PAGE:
Assisting retail employees through our digital upskilling initiative
Our latest initiative focuses on supporting the re-skilling of employees who are facing redundancy across the retail sector by providing access to workshops and our online vocational learning platform that encompasses a range of resources, courses and training modules to meet individual developmental needs.
Over the past year, we have been working with Ufi Charitable Trust and both the House of Fraser Foundation and Sports Direct to support the upskilling of employees, ensuring that individuals have both the relevant life and digital skills to take up other opportunities across the industry.
Learning Manager Charlotte Richards explains: “Over the last 12 months, we’ve gone through a journey at House of Fraser to cope with challenges that other retailers may too be facing. We found ourselves in the position where we have had to close stores which has resulted in redundancies for individuals where we weren’t able to re-deploy.
“We pulled together a number of initiatives using in-house experts and local partners to support those facing redundancy and one of those initiatives which has had tremendous success is the Retail Trust digital upskilling project.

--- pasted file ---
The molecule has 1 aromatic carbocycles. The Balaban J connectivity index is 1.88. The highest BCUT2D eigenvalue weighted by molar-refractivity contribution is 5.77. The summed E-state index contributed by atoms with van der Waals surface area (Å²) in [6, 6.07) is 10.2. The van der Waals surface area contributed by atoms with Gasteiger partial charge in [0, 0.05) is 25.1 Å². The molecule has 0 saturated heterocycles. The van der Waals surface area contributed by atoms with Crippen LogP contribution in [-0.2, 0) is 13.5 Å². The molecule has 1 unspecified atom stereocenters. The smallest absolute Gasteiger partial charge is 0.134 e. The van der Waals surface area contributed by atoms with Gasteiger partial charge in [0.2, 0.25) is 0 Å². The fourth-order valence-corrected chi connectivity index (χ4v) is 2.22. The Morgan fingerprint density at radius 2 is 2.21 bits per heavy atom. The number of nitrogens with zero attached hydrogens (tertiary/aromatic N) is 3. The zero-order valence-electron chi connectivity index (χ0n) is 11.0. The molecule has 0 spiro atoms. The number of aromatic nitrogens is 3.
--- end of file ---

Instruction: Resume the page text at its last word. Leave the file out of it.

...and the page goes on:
“Colleagues with varying levels of digital knowledge and expertise were all given access to the vocational learning platform myrtwellbeing.org.uk. Individuals also attended workshops and found them to be useful in supporting them to secure new roles and build their skills and knowledge in the digital world we now live in. It has been amazing to see individuals who were really nervous with regards to anything digital, leave the sessions full of confidence to go out there in the digital world to search and apply for new roles! It’s been great to hear of individuals securing new roles having put into practice skills and knowledge learnt through the learning platform and the upskilling sessions.”
Watch the following video to see how we provided invaluable support through a difficult time to Service Manager Jane Wealthall.